Getting Homeless Off the Streets in Chula Vista

Mayor John McCannUndesignated Leave a Comment


I am pleased to announce that the City of Chula Vista opened Chula Vista Village at Otay, the first bridge shelter for the homeless in South County.  The facility will be a transitional shelter that will provide a pathway out of homelessness for those living on the streets of our City.  The new bridge shelter is located off of Main Street, on 27th and Faivre Streets. The 65 individual tiny home units will first serve as transitional housing first for single people. In the future, the residential opportunities will expand to couples and families.  

The Village at Otay community is now open for residential services.  The City has partnered with City Net, a highly-regarded non-profit organization that provides services for the homeless. The community will have 24-hour security to protect the residents and the surrounding community.  The shelter will include restrooms, showers, a laundry facility, and two multi-purpose rooms.  Each resident will be fully vetted prior to being admitted to the Bridge Shelter. Meals, healthcare, and employment counseling will be provided to the occupants. 

A Team Effort 

Creating the first bridge shelter of its kind in San Diego County has been a fruitful collaboration of team members from our City Departments and non-profit agencies.  The City’s Housing and Homeless Department,  Homeless Outreach Team (HOT), Chula Vista Police Department, Park Rangers, the City Manager and her office, IKEA, our multiple non-profit partners and the County of San Diego.  Each one of these groups played an integral part in helping make this shelter a reality.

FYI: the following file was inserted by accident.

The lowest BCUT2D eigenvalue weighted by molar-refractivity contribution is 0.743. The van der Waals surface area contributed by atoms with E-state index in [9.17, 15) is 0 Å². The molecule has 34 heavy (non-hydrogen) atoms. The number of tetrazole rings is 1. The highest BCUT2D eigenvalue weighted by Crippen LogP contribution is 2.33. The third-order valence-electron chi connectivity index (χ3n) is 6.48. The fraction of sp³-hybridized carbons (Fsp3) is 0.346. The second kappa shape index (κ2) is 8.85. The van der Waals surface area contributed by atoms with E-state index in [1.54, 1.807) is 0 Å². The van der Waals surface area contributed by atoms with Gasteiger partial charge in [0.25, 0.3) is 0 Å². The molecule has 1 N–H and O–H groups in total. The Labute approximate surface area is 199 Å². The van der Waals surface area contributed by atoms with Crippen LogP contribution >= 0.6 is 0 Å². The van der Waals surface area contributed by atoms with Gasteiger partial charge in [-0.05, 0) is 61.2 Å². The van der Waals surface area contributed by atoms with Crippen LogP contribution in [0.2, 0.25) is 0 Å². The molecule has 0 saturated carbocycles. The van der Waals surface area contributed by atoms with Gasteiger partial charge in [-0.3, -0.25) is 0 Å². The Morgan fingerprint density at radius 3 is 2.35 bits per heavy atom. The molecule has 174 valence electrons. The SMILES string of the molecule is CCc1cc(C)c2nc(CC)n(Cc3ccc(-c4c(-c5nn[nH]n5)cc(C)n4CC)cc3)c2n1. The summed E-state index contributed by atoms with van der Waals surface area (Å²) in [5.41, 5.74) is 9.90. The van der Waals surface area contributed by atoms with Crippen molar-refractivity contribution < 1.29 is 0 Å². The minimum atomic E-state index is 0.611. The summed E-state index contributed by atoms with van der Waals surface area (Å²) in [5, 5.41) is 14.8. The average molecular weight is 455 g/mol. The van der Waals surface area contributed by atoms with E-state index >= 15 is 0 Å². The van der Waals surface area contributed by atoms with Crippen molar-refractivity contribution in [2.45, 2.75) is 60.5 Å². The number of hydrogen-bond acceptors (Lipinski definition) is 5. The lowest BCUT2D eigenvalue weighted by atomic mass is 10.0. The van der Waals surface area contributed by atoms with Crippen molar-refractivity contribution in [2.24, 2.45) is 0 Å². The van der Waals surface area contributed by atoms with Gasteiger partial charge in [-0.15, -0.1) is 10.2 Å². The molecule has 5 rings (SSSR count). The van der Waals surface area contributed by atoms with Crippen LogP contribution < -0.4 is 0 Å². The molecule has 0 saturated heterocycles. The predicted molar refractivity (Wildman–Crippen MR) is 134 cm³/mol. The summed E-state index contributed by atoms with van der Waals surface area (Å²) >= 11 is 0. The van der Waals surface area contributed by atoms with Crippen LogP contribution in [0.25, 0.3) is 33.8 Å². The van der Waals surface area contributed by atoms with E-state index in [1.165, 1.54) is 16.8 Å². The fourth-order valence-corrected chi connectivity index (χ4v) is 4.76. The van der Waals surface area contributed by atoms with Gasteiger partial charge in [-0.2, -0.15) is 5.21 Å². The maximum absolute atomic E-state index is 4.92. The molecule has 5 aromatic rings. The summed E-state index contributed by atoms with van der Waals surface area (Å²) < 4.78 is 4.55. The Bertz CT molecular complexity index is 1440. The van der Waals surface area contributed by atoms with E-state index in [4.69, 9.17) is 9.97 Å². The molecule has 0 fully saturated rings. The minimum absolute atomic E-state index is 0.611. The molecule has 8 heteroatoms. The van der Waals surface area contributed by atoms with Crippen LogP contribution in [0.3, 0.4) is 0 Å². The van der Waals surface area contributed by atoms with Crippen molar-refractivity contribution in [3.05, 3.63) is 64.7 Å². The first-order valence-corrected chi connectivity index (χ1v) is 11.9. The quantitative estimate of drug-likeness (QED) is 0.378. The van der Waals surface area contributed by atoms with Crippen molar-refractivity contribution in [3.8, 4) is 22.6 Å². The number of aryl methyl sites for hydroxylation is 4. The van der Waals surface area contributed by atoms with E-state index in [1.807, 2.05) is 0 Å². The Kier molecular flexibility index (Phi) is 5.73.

A Cost Effective Approach

To reduce the financial burden on the City, the staff have utilized available resources from U.S. Department of Housing and Urban Development (HUD), the State of California’s Homeless Housing Funds, and Regional Task Force on the Homeless and the County of San Diego funds.  A combination of these funds have been used to build the $5 million homeless bridge shelter community.  The future annual operating costs of $1.5 million will be provided by State funding.  So, no money was spent from the City’s general fund to build this project. 

Bringing Back Dignity

Chula Vista is the first City in San Diego County to try something this innovative of creating tiny homes for a homeless shelter. I am honored to be a part of this multi-year process as a Councilmember and now the Mayor. It is fulfilling to see this come to fruition, and it reminds me of the good we can do working together, to serve our constituents and protect our neighborhoods. I look forward to bringing back dignity and hope for the unsheltered and playing an important part in addressing the homelessness crisis.


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